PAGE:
There are three cases to consider:
someObject.something is the dot syntax. It is exactly equivalent to
[someObject something] in terms of behavior. It is a method call. Note that
something does not have to be declared via an
@property. That is,
someString.length are both syntactically valid.
self->something is accessing an ivar directly. It is a very rarely used syntax; rare is in pretty much never. Instead, just access the ivar directly using
something = or
[something doSomething]. No need for the
otherObject->something is grubbing around
otherObject's instance variables directly. Bad programmer. No donut. Don't do that. It breaks encapsulation and leads to extremely fragile, hard to maintain, code.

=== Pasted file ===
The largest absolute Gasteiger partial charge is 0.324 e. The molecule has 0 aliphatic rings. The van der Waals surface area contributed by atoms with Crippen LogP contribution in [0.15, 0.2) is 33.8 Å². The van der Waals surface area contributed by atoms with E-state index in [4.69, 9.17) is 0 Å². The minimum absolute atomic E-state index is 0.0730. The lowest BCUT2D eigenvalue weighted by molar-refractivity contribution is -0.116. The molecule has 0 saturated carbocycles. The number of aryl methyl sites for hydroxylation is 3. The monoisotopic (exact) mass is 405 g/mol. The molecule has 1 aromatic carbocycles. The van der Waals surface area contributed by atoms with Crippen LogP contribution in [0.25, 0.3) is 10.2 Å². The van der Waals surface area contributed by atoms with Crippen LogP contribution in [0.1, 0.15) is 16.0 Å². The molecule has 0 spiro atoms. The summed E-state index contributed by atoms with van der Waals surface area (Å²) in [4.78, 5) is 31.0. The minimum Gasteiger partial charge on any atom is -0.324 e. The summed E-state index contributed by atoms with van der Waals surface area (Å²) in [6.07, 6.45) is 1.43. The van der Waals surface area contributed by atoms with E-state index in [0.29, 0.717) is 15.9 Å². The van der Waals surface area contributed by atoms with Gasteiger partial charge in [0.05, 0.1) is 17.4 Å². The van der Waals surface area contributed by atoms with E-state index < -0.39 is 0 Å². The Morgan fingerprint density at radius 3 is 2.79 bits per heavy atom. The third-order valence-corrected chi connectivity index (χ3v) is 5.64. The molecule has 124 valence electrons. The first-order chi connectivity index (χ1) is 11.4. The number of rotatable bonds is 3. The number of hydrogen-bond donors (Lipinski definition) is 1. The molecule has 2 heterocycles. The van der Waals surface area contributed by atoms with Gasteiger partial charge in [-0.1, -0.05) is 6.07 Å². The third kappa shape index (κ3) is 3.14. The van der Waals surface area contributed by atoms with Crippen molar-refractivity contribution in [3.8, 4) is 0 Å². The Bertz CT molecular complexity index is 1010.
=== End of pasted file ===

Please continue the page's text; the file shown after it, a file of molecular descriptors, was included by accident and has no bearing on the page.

A note on
@property declarations. If you have:
@property (atomic, strong, readonly) SomeClass *foo;
And if you let the compiler automatically
@synthesize everything, it will create an instance variable named
You should use direct access in your
dealloc methods, but -- typically, though not always -- use the setter/getter everywhere else. I.e. in your
init you would do
_foo = [SomeClass someClassWithSomeMagicValue:42] (assumes ARC, so no
retain needed). Everywhere else, you would do
[[self foo] castMagic];.